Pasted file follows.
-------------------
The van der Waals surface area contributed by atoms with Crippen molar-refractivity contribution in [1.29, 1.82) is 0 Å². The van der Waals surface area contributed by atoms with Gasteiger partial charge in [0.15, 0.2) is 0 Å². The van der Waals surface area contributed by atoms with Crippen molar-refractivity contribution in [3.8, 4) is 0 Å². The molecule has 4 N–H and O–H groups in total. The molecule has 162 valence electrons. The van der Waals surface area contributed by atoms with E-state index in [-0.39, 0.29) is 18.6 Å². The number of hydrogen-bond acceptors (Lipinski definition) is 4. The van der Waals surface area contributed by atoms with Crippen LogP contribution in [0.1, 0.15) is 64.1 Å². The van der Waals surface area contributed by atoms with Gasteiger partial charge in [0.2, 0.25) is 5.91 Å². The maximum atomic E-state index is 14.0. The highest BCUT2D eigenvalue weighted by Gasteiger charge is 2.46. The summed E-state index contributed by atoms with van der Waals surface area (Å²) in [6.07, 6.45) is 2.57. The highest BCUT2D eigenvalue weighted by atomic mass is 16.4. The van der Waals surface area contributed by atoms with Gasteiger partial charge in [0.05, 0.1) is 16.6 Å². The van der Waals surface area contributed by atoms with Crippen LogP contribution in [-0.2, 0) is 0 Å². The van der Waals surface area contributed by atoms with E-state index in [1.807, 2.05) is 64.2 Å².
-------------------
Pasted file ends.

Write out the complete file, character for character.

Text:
The van der Waals surface area contributed by atoms with Crippen molar-refractivity contribution in [1.29, 1.82) is 0 Å². The van der Waals surface area contributed by atoms with Gasteiger partial charge in [0.15, 0.2) is 0 Å². The van der Waals surface area contributed by atoms with Crippen molar-refractivity contribution in [3.8, 4) is 0 Å². The molecule has 4 N–H and O–H groups in total. The molecule has 162 valence electrons. The van der Waals surface area contributed by atoms with E-state index in [-0.39, 0.29) is 18.6 Å². The number of hydrogen-bond acceptors (Lipinski definition) is 4. The van der Waals surface area contributed by atoms with Crippen LogP contribution in [0.1, 0.15) is 64.1 Å². The van der Waals surface area contributed by atoms with Gasteiger partial charge in [0.2, 0.25) is 5.91 Å². The maximum atomic E-state index is 14.0. The highest BCUT2D eigenvalue weighted by Gasteiger charge is 2.46. The summed E-state index contributed by atoms with van der Waals surface area (Å²) in [6.07, 6.45) is 2.57. The highest BCUT2D eigenvalue weighted by atomic mass is 16.4. The van der Waals surface area contributed by atoms with Gasteiger partial charge in [0.05, 0.1) is 16.6 Å². The van der Waals surface area contributed by atoms with Crippen LogP contribution in [-0.2, 0) is 0 Å². The van der Waals surface area contributed by atoms with E-state index in [1.807, 2.05) is 64.2 Å².